CHICAGO – In his nine years as a Pullman porter, Benjamin Gaines waited on high society types as they traveled across the country aboard luxury rail cars.
Gaines, who moved to Chicago in 1945, washed dishes, mixed drinks, served aged cheese and sardines, shined shoes, changed bedsheets and also found time to regale passengers with stories on routes from Seattle to Miami.
“I always catered to the kids,” Gaines said. “They’d come back to the club car. I would point out scenery to them as we traveled out west and their parents were appreciative of the fact I had knowledge about where we were going to.”
Gaines, 93, is a member of a dwindling fraternity of Pullman porters who have lived to see their legacy immortalized, first with the creation of the A. Philip Randolph Pullman Porter Museum in 1995, and, recently, when President Barack Obama proclaimed the South Side Pullman district as the nation’s 406th national park.
The Pullman Palace Car Co., founded by George Pullman, leased a variety of cars to railroads and directly employed the attendants, including porters, many of whom were recently freed slaves.
For much of the early 20th century, the company was the largest employer of African-Americans, with porters contributing to the significant growth of the black middle class. Their union, the Brotherhood of Sleeping Car Porters, secured the first major labor agreement between a union led by African-Americans and a corporation.
“The porters, believe it or not, we had a celebrity status,” Gaines said during a recent interview at his Evanston, Illinois, home. “We were upper-class because it was a prestigious job.
“A lot of porters bought homes from working on the railroad. Many of the brownstones on the South Side of Chicago, porters bought them with tips and money they made from working extra runs.”
Born in a Kentucky town “that wasn’t as big as Soldier Field” and raised in Evansville, Indiana, Gaines relished the opportunity to travel all over the country.
He recalled a seemingly vertical ascent on a route to Denver, and snaking through the nearly 6-mile Moffat Tunnel that cuts across the Continental Divide in the Rocky Mountains en route to Salt Lake City. Porters had to bid for routes, with the most coveted destinations going to those with seniority.
As a newly minted porter, Gaines got lucky when an older colleague retired and he was put on a route from Detroit to Miami. Tourists heading south tipped well and the porters got some time in sunny Florida. When more seasoned porters asked about how passengers tipped, Gaines lowballed in an effort to keep the route. But veteran porters eventually caught on and he got bumped, Gaines said.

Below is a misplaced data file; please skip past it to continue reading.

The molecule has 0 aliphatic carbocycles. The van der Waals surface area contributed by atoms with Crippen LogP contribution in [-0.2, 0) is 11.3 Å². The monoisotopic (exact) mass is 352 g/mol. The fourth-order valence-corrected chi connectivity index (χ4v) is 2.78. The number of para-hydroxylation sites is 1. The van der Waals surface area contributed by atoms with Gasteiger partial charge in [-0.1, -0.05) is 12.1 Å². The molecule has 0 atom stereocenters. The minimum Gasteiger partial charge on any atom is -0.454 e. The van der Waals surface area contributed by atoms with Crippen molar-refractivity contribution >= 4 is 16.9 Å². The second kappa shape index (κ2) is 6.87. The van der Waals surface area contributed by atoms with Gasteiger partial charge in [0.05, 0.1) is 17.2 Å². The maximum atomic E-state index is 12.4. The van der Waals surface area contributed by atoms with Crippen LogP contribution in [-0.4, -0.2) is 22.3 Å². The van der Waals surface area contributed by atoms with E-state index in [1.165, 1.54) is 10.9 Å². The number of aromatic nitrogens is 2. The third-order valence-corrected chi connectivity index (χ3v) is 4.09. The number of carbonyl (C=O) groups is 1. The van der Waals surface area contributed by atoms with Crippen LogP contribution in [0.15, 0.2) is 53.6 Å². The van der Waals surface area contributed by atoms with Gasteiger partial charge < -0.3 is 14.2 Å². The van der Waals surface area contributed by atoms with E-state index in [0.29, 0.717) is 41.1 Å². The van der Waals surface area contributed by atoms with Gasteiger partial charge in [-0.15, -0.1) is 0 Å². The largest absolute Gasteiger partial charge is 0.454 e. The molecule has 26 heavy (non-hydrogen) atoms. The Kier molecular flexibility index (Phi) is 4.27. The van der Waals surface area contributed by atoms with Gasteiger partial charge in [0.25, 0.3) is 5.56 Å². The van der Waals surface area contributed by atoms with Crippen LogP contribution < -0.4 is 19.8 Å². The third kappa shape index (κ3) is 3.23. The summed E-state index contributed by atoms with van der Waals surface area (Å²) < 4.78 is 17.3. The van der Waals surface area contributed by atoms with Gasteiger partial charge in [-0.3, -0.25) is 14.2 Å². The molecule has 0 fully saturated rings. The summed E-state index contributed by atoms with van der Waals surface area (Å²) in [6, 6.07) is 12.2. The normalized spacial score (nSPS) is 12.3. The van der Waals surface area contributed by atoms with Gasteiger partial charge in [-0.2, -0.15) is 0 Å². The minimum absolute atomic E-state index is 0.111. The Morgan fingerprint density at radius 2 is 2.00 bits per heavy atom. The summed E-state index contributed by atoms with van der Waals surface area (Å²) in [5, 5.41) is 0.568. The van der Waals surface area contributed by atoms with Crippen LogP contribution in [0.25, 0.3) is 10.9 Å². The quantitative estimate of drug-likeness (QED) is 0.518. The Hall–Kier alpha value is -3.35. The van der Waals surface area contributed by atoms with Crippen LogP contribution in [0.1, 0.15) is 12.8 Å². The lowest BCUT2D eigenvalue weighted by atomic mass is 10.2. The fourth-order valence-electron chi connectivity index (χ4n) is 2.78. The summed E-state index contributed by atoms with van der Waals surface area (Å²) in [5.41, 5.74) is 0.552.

Passengers rode in high style. On club cars, porters mixed a gin and soda for 90 cents. On the end of trains was generally a bullet-shaped observation car that provided passengers with panoramic views of the countryside. And, of course, the renowned sleeping cars, where passengers lodged in roomettes with two bunks.
Porters had much more modest accommodations, with most having to settle for about three hours of sleep in dining or club cars after they’d closed, Gaines said.
“We broke the tables down and slept on cots,” Gaines said. “We got up the next morning, picked up and everything looked like the day before.”
Gaines fondly remembers sharing the company of celebrities like “The Invisible Man” actor Claude Rains, who enjoyed a nightly glass of whiskey on train rides to his farm in rural Pennsylvania. Gaines also met actor Victor Mature, who regularly traveled on routes to his home in Louisville and had once asked Gaines for a favor.
“He asked me one evening, ‘Can I get off from your car when we arrive in the terminal?’ ” Gaines recalled. “He said, ‘The reason being, I know the press is going to be there and I’ll be two hours trying to get away from them. If I can get off on your car I can duck him.’ And that’s what he did.”
And while most of Gaines’ encounters with passengers were pleasant, he and other porters also endured racial prejudice during times of segregation. Some passengers disparagingly referred to all porters as “George.”
“My answer was, ‘My name is Benjamin Franklin Gaines. There’s no George anywhere,’ ” Gaines said. “I think it caught them by surprise because there would be no follow-up insult behind that.”
Gaines, who worked as a porter from 1945 to 1954, doesn’t have much in terms of memorabilia from those days. He didn’t visit the former Pullman company town during his time as a porter. But he has visited the A. Philip Randolph Museum to view items from the collection like the signature blue jacket and cap of the sort he once wore.
After his time with Pullman he went on to work in the stockroom of Encyclopedia Americana and for the Postal Service. His railroad days inspired a lifelong love of travel. He has visited all 50 states as well as Europe and Asia.
A few years after leaving his porter job, Gaines and his wife, Lydia, who died in 2008, built a home in Evanston, where they raised their two sons. He and one son still live there.
“I like to think we served people with dignity, without being Uncle Toms,” Gaines said. “It was small things that we did endeared us to a lot of passengers out there. If you were courteous to people, they appreciated it.”
“I just enjoyed taking care of people,” he said. “To me, it was fun and it made the trip a lot shorter.”
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